Matt: It’s the one thing that I want people to take away from all of this conversation, is that compilers have moved onto the point now where even though it’s so useful for you to understand what’s going on right at the bottom and understand what the CPU is doing, what the RAM is doing, what the caches are doing, what the branch predictors doing, that’s great, it’s wonderful, it’s exciting, it’s interesting. Don’t necessarily think that you can’t trust the compiler to know those things, or some of them at least, and take them into account.

Trust the compiler, always trust the compiler. Write code that’s easy to read, because the human is more important than the compiler now. The compiler has your back whatever you wrote, so don’t trick yourself and write some nasty little thing because you think it will be a cycle faster than that. It won’t be, the compiler honestly will beat you in almost everything that you can care to do.

Write the code so that your colleague, or you tomorrow morning, when you haven’t got coffee, can understand and trust the compiler to just generate the right code.

Adam: In a sense, you’re admitting defeat from your old days of …

Matt: In a sense, yes, but in another sense, it’s as if the scales have fallen from my eyes now, and there are just so many more smart people that work on compilers, that have the time and the energy and the will and the clever ideas to add in these [inaudible 00:36:34], these tricks, this knowledge of the ISA that’s deeper than anything I would have these days.

Am I saying that you can’t beat the compiler any more? No, of course not. There’s always a case where you know more information than the compiler, but the compiler is very, very good under almost all circumstances you care to do.

Adam: Matt’s a change man, right. I mean he had already moved on to using high level language, but now with this tool, he can really see the Assembly that’s being generated and all the optimizations that are happening, and this is clearly something valuable.

He puts this up on a website, on his own personal website,, basically unchanged. You put your C++ code on one side and you see the result on the other, and this starts to spread inside of the C++ community.

Matt: I tell, my favorite story for the whole of this is, that we were lucky enough to have Andrei Alexandrescu, who was the father of some of the template meta-programming tricks that we’ll see. There’s a number of books he’s written. He came and gave some talks at DRW about performance. He was then working for Facebook and they were dealing with large matrix scale and there was all these things.

It was fun for me, because I spent the whole time heckling him on the Assembly code he was showing just generally, and so I kept pulling him up on that. It was good banter, back and forth, and eventually at the end, he said something along the lines of, “I think, somebody told me there’s a website that you can just put your code into, and it shows you what the Assembly looks like.”

At that point I blushed bright red, as everyone else looked at me and pointed and said, “Yeah, it’s his.” I felt like an absolute dreadful person for not mentioning it earlier.

Adam: I feel sorry for this guy. Yeah, he came to give a talk and you were poking at him, and then he’s like, “I think I have a solution,” and you’re like, “Yeah, that’s mine.”

Matt: Yeah, so he and I have become friends now, so I think he’s forgiven me for being quite so dreadful. I think we’re all right on that front.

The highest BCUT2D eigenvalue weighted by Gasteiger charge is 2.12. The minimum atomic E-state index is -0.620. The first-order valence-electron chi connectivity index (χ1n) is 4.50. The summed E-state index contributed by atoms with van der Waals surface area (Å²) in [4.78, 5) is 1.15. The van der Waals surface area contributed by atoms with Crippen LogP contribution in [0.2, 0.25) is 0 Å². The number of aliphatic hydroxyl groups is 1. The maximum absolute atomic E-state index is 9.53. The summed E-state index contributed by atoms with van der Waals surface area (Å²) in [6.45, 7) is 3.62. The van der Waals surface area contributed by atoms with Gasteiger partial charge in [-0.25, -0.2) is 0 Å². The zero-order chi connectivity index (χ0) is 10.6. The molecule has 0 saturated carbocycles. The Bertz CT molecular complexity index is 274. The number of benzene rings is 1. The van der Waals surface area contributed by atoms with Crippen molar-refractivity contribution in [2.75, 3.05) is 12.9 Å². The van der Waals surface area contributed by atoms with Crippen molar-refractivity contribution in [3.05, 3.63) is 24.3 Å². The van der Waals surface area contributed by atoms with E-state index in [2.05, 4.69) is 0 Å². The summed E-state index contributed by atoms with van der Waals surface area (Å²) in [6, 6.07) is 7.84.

On Being a Verb

Yeah, so it grew and grew and it probably took a couple of years before it became more well known.

Adam: now supports many, many languages, 21 as I look right now, maybe more by the time this comes out. I first came across it on Hacker News, when somebody was posting a link about the Zig language, Z-I-G, and how well it optimizes down to X86 Assembly. If you can read Assembly and you have small examples, has become a Rosetta Stone for code performance.

One thing Matt doesn’t like about the tool though, is it’s name. Yeah, I mean I think, people say, to Godbolt something, right.

Matt: Yes, yes, they do. It’s something that yeah, it’s … I’ve been in C++ committee meetings where somebody has said, “Why don’t we just put this in Godbolt and see what happens?” I’m like, “I’m in the room, you can’t say that with me here, it sounds weird.” I don’t know.

Adam: It’s fitting though, right? Because here’s your story of all these, it seems like the punchline to each of your anecdotes is, “To the Assembly, let’s see what it’s doing.”

Matt: Yes, I think, there is a reason why it was me, or rather that I was in the right place at the right time, with all the right background for this to happen, right. You’re right, it is the punchline. I guess in that way, yeah, but I mean it’s luck, it’s luck. I mean that’s the thing, people, I get invited to things like this, now, this, an enjoyable time talking to you, and I’ve been able to talk at various conferences that I would never have dreamt to, as just some rando who writes C++ for a living.

It all came out of a lucky break, where an afternoon’s work with a friend and a bit of JavaScript and a memorable last name.

Adam: That was the shows. Matt, he recommends that nobody write Assembly now, but that everybody should be able to read it. Because of his interest in Assembly and reading the Assembly generated by compilers, he’s become famous in this world of very performance-critical code.

Check out where you can play around with the tool that he built, that he likes to call Compiler Explorer, but everybody else calls Godbolt.

As I mentioned at the beginning, I got a new job at Earthly. If you go to or check it out on GitHub you can see what we’re building. We just want to make builds better and builds faster and builds more reproducible. It’s just an ugly, complicated area, so we have an open-source tool and we’re trying to make the build experience better.

Until next time, thank you so much for listening.